So is the sale and rent back scheme dead?

Well, not altogether.

As far as companies being able to offer the scheme, yes – they’re dead. But the reality is, private individuals can still approach desperate sellers and offer them all the things a sale and rent back company once did, which is a BMV offer and a long-term tenancy in the property.

Sale and rent back alternatives

Before anyone takes SRB seriously, I think it’s important to explore the other options available, because they’ll most certainly be better regulated (which means safer) and generate a better net result!

Obviously I don’t know your specific circumstances, and it’s very possible that one option might be better suited than another, so it’s always best to do your own due diligence and weigh up your options. The assumption is, though – in all cases – is that you’re facing financial difficulties (if you’re not, you probably shouldn’t be exploring sale and rent back as a viable solution… for anything).

  • Take in a lodger – taking in a lodger is a great way to generate extra income. Not only is it a flexible solution, but there are also tax breaks available. Here’s a full guide on taking in a lodger.
  • Remortgage – talk to your lender to see if there’s anything they can do to help reduce your monthly mortgage costs. If you’re out of your fixed-term, or if your lender is willing to give you some relief, remortgaging might be a great solution to lowering your costs.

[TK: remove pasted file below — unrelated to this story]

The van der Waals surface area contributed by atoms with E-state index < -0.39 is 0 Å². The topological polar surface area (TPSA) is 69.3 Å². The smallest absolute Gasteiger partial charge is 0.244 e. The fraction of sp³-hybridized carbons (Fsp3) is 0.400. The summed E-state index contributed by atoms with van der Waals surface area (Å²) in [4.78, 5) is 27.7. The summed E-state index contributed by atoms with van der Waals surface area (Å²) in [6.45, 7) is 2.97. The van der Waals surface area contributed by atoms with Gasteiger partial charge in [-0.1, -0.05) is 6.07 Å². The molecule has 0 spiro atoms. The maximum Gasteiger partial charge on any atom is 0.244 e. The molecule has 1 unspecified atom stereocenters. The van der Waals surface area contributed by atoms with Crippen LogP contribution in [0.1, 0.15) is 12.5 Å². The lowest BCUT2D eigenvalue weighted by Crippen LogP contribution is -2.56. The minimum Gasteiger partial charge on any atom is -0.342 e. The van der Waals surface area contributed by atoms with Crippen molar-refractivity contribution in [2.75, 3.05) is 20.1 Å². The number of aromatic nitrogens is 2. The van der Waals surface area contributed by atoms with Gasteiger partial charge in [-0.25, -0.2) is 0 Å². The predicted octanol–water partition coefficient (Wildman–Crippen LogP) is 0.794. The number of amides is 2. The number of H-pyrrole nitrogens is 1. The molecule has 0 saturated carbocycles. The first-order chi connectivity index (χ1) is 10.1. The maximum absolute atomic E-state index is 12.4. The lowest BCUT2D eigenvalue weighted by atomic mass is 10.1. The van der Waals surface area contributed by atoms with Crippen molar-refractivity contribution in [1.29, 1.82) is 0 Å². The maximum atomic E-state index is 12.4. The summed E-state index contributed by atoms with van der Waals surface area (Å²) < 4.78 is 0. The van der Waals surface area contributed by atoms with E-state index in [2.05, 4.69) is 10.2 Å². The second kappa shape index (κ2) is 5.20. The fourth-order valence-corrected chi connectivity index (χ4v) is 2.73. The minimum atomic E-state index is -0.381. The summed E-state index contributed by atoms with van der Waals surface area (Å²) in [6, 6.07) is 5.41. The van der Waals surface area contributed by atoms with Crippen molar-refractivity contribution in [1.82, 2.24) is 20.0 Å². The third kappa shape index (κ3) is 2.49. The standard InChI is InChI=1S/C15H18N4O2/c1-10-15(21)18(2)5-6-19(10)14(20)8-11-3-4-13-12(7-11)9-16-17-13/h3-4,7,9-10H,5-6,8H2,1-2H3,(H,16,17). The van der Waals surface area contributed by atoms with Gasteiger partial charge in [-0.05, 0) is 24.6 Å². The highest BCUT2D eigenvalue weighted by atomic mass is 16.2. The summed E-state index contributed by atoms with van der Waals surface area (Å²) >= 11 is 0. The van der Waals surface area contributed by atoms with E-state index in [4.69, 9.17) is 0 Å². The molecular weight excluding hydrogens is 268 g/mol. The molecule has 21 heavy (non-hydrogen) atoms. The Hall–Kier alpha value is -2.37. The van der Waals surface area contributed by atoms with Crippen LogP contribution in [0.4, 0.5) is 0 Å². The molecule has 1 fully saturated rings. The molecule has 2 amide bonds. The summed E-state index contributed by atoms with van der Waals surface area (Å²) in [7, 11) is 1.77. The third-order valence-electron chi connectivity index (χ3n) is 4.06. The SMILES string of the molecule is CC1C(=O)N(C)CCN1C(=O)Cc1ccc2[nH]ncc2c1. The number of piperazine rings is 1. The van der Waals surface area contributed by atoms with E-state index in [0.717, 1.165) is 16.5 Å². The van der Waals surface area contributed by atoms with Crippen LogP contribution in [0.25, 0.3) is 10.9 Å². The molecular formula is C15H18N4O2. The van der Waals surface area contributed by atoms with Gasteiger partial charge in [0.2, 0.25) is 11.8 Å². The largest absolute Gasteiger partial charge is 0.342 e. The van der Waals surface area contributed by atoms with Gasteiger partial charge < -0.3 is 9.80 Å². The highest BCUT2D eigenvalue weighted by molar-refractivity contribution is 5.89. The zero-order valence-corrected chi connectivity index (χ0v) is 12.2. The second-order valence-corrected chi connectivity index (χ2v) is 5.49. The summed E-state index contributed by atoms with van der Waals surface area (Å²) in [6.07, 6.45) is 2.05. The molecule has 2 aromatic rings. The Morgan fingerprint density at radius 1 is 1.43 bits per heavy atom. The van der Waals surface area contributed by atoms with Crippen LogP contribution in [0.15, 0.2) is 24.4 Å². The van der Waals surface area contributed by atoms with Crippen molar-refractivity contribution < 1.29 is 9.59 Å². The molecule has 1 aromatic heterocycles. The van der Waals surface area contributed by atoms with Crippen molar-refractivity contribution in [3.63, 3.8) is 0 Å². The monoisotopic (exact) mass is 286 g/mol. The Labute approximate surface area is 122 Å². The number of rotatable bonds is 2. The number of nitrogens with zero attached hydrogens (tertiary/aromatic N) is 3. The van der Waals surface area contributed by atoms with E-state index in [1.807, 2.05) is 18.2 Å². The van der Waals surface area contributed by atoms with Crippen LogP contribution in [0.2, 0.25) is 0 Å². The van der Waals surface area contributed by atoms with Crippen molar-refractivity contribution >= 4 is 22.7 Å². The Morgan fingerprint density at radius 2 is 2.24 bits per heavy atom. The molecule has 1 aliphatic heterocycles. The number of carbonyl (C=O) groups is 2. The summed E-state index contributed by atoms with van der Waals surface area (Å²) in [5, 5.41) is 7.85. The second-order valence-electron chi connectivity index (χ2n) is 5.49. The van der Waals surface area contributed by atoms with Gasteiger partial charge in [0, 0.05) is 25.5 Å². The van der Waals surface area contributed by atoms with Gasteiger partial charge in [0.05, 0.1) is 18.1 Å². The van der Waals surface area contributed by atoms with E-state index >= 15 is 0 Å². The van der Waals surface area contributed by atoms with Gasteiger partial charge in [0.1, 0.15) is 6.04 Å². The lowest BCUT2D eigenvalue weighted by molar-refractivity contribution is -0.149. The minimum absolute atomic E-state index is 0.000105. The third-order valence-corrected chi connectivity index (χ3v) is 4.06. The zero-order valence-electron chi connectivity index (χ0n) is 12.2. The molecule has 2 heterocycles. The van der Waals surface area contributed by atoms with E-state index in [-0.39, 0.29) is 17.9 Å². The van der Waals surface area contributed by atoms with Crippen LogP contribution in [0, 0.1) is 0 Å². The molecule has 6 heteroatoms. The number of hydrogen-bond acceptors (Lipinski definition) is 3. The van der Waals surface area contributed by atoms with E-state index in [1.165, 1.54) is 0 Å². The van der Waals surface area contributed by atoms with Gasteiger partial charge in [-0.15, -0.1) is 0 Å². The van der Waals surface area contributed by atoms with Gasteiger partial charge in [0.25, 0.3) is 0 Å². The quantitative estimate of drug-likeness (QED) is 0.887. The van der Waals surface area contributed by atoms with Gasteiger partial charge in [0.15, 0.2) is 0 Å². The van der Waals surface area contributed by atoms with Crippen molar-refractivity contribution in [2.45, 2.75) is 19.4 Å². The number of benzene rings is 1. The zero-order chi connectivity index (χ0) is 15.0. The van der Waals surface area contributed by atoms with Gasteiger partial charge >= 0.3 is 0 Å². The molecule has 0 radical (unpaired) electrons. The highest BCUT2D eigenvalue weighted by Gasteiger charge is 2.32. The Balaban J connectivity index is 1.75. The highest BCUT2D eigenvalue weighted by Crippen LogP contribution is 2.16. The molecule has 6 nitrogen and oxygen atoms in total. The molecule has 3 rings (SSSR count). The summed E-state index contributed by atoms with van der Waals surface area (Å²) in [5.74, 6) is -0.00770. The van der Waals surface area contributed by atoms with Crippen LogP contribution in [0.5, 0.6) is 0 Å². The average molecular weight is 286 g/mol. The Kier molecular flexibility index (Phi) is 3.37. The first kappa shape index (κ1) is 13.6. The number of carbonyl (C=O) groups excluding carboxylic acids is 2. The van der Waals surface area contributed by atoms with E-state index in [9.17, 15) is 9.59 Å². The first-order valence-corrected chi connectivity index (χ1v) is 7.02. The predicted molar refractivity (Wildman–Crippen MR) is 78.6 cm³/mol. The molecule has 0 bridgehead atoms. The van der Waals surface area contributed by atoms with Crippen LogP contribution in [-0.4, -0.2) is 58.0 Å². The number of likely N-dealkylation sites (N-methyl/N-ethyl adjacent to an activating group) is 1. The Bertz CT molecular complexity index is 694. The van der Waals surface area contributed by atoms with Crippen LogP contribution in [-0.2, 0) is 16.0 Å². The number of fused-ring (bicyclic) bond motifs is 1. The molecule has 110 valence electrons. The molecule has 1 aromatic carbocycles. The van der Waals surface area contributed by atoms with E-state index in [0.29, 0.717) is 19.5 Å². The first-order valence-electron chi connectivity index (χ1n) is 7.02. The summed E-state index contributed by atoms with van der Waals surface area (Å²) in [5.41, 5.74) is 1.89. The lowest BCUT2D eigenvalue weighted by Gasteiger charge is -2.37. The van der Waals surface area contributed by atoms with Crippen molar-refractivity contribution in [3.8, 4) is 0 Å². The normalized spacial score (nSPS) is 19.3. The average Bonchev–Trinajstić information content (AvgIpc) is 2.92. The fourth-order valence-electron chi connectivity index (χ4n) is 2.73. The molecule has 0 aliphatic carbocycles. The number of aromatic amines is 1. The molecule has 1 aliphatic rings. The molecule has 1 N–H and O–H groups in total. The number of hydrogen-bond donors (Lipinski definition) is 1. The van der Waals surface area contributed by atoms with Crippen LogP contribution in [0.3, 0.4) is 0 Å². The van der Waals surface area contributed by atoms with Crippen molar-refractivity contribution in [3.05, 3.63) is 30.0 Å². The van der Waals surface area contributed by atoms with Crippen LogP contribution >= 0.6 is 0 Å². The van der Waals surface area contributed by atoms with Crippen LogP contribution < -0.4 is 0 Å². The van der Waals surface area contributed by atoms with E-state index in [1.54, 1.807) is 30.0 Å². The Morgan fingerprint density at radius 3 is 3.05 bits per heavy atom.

• Sell via traditional means – it’s always worth considering selling your property through traditional means, it may not yield the quickest sale (it might, though – you never know), but it will result in a significantly higher sale price compared to using sale and rent back scheme, which means you’ll get more money! On a side note, here’s how you can get a free house valuation and how you can sell your house for free (no catch).
  • Use a quick sale cash company – if you’re looking for a quick cash sale and you’re willing to sell your property BMV, then you can look into property cash buyers. There are plenty of regulated companies around, many of which are willing to pay up to 85% of the market value.